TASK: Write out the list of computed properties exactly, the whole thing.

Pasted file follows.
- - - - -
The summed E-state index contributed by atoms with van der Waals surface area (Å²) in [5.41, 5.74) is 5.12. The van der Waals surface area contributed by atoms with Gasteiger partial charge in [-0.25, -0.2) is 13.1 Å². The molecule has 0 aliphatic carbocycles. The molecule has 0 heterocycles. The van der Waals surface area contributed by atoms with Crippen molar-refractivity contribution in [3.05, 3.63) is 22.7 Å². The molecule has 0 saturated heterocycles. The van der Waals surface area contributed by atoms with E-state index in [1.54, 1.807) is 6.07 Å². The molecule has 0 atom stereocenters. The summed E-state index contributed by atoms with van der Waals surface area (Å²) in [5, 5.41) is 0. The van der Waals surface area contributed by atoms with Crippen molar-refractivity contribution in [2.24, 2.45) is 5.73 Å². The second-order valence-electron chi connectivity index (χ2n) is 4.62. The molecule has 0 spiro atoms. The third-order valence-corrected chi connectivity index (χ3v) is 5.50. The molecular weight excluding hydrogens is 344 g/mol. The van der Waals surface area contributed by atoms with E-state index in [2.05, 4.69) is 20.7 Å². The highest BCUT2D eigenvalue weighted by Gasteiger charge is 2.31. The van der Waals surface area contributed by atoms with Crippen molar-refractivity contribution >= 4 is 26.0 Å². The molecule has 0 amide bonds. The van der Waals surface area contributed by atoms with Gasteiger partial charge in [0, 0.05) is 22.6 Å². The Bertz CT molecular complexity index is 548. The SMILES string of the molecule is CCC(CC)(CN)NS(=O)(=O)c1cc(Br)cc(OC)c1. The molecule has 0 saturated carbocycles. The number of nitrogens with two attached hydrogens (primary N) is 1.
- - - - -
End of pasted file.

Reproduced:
The summed E-state index contributed by atoms with van der Waals surface area (Å²) in [5.41, 5.74) is 5.12. The van der Waals surface area contributed by atoms with Gasteiger partial charge in [-0.25, -0.2) is 13.1 Å². The molecule has 0 aliphatic carbocycles. The molecule has 0 heterocycles. The van der Waals surface area contributed by atoms with Crippen molar-refractivity contribution in [3.05, 3.63) is 22.7 Å². The molecule has 0 saturated heterocycles. The van der Waals surface area contributed by atoms with E-state index in [1.54, 1.807) is 6.07 Å². The molecule has 0 atom stereocenters. The summed E-state index contributed by atoms with van der Waals surface area (Å²) in [5, 5.41) is 0. The van der Waals surface area contributed by atoms with Crippen molar-refractivity contribution in [2.24, 2.45) is 5.73 Å². The second-order valence-electron chi connectivity index (χ2n) is 4.62. The molecule has 0 spiro atoms. The third-order valence-corrected chi connectivity index (χ3v) is 5.50. The molecular weight excluding hydrogens is 344 g/mol. The van der Waals surface area contributed by atoms with E-state index in [2.05, 4.69) is 20.7 Å². The highest BCUT2D eigenvalue weighted by Gasteiger charge is 2.31. The van der Waals surface area contributed by atoms with Crippen molar-refractivity contribution >= 4 is 26.0 Å². The molecule has 0 amide bonds. The van der Waals surface area contributed by atoms with Gasteiger partial charge in [0, 0.05) is 22.6 Å². The Bertz CT molecular complexity index is 548. The SMILES string of the molecule is CCC(CC)(CN)NS(=O)(=O)c1cc(Br)cc(OC)c1. The molecule has 0 saturated carbocycles. The number of nitrogens with two attached hydrogens (primary N) is 1.